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Homework Help: Concerning motion

  1. Mar 6, 2005 #1
    Hi, I was given the following question:

    Q: A body starts moving with an acceleration [itex]a=const[/itex]. After a time [itex]t[/itex] it has covered the distance [tex]\Delta x[/itex]. What is its speed at time [itex]t[/itex]?

    Answer: [tex]\frac{2\Delta x}{t}[/tex]

    Can somebody say how to arrive at this answer (both mathematically and intuitionally)? I know that [itex]\Delta x/t[/tex] would be the speed w/o acceleration, so the "2" must come from acceleration, but where does it come from?

    Can the answer be obtained from the formula [itex]v=v_0+at^2[/itex]?

    - Kamataat
     
  2. jcsd
  3. Mar 6, 2005 #2
    [tex]x-x_0=\frac{1}{2}(v_0+v_f)\Delta{t},\ \ v_0=0 m/s[/tex]
     
  4. Mar 6, 2005 #3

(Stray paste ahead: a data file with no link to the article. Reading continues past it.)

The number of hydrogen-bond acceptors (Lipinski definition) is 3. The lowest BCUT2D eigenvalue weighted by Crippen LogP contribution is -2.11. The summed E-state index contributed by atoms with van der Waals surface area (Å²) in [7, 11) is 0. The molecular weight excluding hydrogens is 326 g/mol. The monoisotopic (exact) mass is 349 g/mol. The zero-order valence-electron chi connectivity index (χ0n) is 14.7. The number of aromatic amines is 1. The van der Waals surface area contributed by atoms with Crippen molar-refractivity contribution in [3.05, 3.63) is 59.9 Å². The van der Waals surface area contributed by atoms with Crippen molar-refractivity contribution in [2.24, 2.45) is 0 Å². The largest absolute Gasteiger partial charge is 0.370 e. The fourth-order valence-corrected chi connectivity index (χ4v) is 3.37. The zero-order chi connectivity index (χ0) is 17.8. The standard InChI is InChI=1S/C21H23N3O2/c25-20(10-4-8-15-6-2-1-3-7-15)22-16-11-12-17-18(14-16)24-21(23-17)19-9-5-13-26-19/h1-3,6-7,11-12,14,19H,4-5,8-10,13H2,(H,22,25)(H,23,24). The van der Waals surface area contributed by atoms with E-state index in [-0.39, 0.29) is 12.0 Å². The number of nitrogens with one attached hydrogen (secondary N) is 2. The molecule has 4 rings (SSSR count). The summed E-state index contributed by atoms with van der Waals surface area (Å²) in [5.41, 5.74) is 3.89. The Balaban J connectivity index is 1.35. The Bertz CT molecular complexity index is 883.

Thank you!

    - Kamataat
     
  5. Mar 6, 2005 #4

    HallsofIvy

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    Another way: for CONSTANT acceleration, the "average" speed is just the average of the starting speed and ending speed: [itex]\frac{v_i+v_f}{2}[/itex]. Since the starting speed is 0, if the ending speed is v, this is [itex]\frac{v}{2}[/itex] so the distance covered in time [itex]\Delta t[/itex] would be [itex]\Delta x =\frac{v}{2}\Delta t}[/itex] so [itex]v= 2\frac{\Delta x}{\Delta t}[/itex].

    CAUTION: This is only true for CONSTANT acceleration!
     
    Last edited by a moderator: Mar 6, 2005
  6. Mar 7, 2005 #5
    Halls, that's what my equation says :) [itex]1/2(v_0 + v_f) =[/itex] average velocity :smile:
     
  7. Mar 7, 2005 #6
    yup, i get it now. tnx
     
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